University of Cambridge > > PublicHealth@Cambridge > The relevance of relevance and burden of sensitivity : understanding the problems of searching for evidence on complex topics

The relevance of relevance and burden of sensitivity : understanding the problems of searching for evidence on complex topics

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The challenges of evidence-based policy making in areas such as public health, social care, education and criminal justice are located in the complexity of the problems addressed and the prominence of methods derived from evidence-based medicine which were originally developed for assessing well-defined clinical interventions. The retrieval of evidence on complex topics is identified as being particularly problematic. The application of established systematic review search methods is difficult due to the interdisciplinary nature of many of the topics under review, the absence of clearly defined questions, the dynamic process of sense-making involved in reaching an understanding of complex phenomena and the wide range of direct and indirect evidence required to address complex decision problems. Difficulties with searching have typically been addressed using pragmatic coping strategies to make the search process more manageable. These may be judged acceptable on a project by project basis but taken as a whole they could be judged as making the search methods available to us methodologically vulnerable. Looking beyond search methods as a set of procedures it is possible to identify a methodological gap between the theoretical information retrieval model that underpins established search methods and the tasks involved in reviewing complex topics. This talk explores this methodological gap and seeks solutions from the wider discipline of information science.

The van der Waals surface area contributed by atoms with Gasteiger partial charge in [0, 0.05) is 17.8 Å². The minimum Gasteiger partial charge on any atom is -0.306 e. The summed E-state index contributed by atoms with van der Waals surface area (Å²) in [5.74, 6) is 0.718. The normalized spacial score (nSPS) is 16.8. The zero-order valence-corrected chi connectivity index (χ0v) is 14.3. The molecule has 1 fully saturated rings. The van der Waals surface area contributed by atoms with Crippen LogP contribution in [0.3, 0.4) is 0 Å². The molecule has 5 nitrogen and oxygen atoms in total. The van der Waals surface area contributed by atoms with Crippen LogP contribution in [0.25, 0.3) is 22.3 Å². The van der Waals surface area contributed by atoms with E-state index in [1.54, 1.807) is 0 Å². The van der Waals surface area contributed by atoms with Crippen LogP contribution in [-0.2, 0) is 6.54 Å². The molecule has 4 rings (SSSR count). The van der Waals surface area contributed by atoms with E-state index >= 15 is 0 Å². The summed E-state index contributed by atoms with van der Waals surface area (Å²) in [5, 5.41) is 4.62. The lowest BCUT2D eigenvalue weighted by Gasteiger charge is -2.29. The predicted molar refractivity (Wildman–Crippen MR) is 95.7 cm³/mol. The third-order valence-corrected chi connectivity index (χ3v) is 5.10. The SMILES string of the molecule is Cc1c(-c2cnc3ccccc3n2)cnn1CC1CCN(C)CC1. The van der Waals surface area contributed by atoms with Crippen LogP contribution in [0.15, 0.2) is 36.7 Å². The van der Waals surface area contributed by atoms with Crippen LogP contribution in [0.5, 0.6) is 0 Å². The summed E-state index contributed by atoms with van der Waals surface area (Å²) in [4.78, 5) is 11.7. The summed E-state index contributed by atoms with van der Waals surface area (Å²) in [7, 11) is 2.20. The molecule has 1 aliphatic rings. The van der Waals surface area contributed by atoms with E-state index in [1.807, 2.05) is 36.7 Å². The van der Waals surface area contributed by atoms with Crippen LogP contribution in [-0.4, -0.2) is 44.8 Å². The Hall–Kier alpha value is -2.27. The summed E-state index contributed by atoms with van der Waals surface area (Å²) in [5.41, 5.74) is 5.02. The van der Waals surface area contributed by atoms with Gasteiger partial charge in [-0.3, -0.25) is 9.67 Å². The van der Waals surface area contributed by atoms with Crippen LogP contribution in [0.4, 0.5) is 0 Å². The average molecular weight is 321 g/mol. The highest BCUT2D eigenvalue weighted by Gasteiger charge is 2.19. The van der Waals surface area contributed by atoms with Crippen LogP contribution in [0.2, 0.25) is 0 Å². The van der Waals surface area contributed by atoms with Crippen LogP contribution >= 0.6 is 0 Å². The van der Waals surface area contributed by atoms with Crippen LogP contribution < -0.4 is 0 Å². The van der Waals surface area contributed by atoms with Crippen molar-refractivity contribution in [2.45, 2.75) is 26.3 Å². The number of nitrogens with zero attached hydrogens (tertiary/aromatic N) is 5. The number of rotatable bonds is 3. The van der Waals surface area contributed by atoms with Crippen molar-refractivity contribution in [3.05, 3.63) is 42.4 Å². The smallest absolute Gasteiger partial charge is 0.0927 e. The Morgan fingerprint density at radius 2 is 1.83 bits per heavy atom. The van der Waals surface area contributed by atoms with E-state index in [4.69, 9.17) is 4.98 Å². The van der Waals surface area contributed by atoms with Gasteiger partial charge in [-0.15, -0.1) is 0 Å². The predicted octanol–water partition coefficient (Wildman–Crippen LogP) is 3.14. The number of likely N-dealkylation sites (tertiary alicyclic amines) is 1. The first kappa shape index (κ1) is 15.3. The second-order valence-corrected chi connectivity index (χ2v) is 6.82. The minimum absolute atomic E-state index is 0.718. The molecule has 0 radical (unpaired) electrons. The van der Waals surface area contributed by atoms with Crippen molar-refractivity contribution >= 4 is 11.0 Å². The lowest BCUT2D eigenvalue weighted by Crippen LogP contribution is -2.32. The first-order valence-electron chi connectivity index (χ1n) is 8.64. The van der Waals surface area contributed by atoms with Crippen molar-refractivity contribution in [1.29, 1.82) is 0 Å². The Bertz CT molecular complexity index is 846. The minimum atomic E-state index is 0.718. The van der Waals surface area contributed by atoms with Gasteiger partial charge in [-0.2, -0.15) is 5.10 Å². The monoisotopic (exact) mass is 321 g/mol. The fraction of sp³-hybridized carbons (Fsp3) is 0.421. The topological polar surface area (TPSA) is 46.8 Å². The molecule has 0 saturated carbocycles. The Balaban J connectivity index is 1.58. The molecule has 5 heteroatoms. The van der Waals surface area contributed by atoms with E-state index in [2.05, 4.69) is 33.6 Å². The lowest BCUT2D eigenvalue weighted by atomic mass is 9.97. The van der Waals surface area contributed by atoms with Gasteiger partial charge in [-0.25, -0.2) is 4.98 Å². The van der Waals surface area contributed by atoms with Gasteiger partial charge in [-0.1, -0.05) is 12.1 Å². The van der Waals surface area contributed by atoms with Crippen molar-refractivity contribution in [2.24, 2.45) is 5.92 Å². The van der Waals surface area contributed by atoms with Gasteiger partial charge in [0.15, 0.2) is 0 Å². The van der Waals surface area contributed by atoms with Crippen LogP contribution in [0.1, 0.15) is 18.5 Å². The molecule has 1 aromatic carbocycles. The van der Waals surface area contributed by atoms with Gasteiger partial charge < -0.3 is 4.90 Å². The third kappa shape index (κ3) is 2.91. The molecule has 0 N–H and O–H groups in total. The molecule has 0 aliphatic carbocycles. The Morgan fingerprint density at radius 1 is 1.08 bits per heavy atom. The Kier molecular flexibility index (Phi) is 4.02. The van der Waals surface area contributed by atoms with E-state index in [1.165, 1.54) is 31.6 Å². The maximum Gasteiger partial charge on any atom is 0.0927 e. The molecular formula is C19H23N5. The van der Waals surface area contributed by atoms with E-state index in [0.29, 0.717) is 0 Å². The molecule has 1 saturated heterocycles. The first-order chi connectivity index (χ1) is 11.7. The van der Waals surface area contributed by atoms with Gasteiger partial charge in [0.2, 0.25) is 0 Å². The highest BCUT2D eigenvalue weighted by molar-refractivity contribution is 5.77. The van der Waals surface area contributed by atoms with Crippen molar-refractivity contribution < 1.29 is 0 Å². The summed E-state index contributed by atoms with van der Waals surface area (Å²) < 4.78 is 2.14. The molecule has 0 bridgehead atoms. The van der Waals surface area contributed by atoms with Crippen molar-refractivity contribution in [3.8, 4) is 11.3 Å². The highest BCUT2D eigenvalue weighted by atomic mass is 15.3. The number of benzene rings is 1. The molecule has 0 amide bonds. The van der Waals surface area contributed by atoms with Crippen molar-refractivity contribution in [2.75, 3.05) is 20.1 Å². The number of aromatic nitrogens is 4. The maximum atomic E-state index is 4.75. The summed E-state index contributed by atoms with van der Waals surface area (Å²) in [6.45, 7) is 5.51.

Suzy Paisley is a Senior Research Fellow and is Head of the Information Resources Group at ScHARR, University of Sheffield. She has extensive experience of searching for evidence to inform policy decision-making in a wide range of health related areas. Previously she has been the Managing Director of two of ScHARR’s NICE assessment programmes to inform Technology Appraisal and Public Health guidance. Her research interests focus on the development of search methods for decision-analytic models of cost-effectiveness and systematic reviews of complex topics.

This talk is part of the PublicHealth@Cambridge series.

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